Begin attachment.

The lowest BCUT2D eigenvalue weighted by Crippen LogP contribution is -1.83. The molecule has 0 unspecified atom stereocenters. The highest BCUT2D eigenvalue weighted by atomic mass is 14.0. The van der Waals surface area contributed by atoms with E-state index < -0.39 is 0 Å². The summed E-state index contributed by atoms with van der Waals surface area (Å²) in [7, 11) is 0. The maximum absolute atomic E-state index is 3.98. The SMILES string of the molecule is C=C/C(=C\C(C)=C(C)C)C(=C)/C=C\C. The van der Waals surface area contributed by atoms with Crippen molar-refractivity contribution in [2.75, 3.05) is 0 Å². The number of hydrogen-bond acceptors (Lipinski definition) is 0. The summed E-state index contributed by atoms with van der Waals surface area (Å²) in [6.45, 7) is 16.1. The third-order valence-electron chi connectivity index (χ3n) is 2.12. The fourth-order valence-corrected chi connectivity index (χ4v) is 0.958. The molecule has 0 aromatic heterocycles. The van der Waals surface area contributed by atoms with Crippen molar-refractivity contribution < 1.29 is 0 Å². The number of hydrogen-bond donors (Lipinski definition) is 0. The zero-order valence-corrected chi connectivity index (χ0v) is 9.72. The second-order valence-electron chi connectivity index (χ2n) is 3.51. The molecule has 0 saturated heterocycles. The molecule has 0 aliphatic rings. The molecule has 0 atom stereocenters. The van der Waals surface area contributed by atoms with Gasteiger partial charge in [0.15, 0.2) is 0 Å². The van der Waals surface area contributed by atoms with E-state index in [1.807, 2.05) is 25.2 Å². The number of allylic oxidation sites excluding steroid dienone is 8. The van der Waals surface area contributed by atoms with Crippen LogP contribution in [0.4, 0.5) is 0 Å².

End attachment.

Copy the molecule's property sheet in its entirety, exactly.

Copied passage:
The lowest BCUT2D eigenvalue weighted by Crippen LogP contribution is -1.83. The molecule has 0 unspecified atom stereocenters. The highest BCUT2D eigenvalue weighted by atomic mass is 14.0. The van der Waals surface area contributed by atoms with E-state index < -0.39 is 0 Å². The summed E-state index contributed by atoms with van der Waals surface area (Å²) in [7, 11) is 0. The maximum absolute atomic E-state index is 3.98. The SMILES string of the molecule is C=C/C(=C\C(C)=C(C)C)C(=C)/C=C\C. The van der Waals surface area contributed by atoms with Crippen molar-refractivity contribution in [2.75, 3.05) is 0 Å². The number of hydrogen-bond acceptors (Lipinski definition) is 0. The summed E-state index contributed by atoms with van der Waals surface area (Å²) in [6.45, 7) is 16.1. The third-order valence-electron chi connectivity index (χ3n) is 2.12. The fourth-order valence-corrected chi connectivity index (χ4v) is 0.958. The molecule has 0 aromatic heterocycles. The van der Waals surface area contributed by atoms with Crippen molar-refractivity contribution < 1.29 is 0 Å². The number of hydrogen-bond donors (Lipinski definition) is 0. The zero-order valence-corrected chi connectivity index (χ0v) is 9.72. The second-order valence-electron chi connectivity index (χ2n) is 3.51. The molecule has 0 saturated heterocycles. The molecule has 0 aliphatic rings. The molecule has 0 atom stereocenters. The van der Waals surface area contributed by atoms with Gasteiger partial charge in [0.15, 0.2) is 0 Å². The van der Waals surface area contributed by atoms with E-state index in [1.807, 2.05) is 25.2 Å². The number of allylic oxidation sites excluding steroid dienone is 8. The van der Waals surface area contributed by atoms with Crippen LogP contribution in [0.4, 0.5) is 0 Å².